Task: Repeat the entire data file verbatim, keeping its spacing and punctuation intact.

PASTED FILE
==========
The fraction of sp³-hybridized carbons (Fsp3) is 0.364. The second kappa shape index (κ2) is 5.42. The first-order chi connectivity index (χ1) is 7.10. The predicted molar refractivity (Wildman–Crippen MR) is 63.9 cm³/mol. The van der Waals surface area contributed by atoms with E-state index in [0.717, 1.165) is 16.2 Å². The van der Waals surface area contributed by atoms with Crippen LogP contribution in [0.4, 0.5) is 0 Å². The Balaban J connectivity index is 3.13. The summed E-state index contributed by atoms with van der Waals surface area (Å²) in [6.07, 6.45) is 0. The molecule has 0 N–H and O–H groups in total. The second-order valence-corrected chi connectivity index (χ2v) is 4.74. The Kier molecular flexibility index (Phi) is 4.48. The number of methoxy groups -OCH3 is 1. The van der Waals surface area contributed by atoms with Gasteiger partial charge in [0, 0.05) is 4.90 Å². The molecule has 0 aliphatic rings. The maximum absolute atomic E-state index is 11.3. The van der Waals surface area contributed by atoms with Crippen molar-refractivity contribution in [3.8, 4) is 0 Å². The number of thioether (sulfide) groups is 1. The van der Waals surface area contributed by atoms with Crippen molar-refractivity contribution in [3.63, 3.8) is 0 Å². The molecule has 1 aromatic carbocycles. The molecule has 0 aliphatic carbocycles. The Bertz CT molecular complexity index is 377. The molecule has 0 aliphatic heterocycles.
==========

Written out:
The fraction of sp³-hybridized carbons (Fsp3) is 0.364. The second kappa shape index (κ2) is 5.42. The first-order chi connectivity index (χ1) is 7.10. The predicted molar refractivity (Wildman–Crippen MR) is 63.9 cm³/mol. The van der Waals surface area contributed by atoms with E-state index in [0.717, 1.165) is 16.2 Å². The van der Waals surface area contributed by atoms with Crippen LogP contribution in [0.4, 0.5) is 0 Å². The Balaban J connectivity index is 3.13. The summed E-state index contributed by atoms with van der Waals surface area (Å²) in [6.07, 6.45) is 0. The molecule has 0 N–H and O–H groups in total. The second-order valence-corrected chi connectivity index (χ2v) is 4.74. The Kier molecular flexibility index (Phi) is 4.48. The number of methoxy groups -OCH3 is 1. The van der Waals surface area contributed by atoms with Gasteiger partial charge in [0, 0.05) is 4.90 Å². The molecule has 0 aliphatic rings. The maximum absolute atomic E-state index is 11.3. The van der Waals surface area contributed by atoms with Crippen molar-refractivity contribution in [3.8, 4) is 0 Å². The number of thioether (sulfide) groups is 1. The van der Waals surface area contributed by atoms with Crippen molar-refractivity contribution in [3.63, 3.8) is 0 Å². The molecule has 1 aromatic carbocycles. The molecule has 0 aliphatic carbocycles. The Bertz CT molecular complexity index is 377. The molecule has 0 aliphatic heterocycles.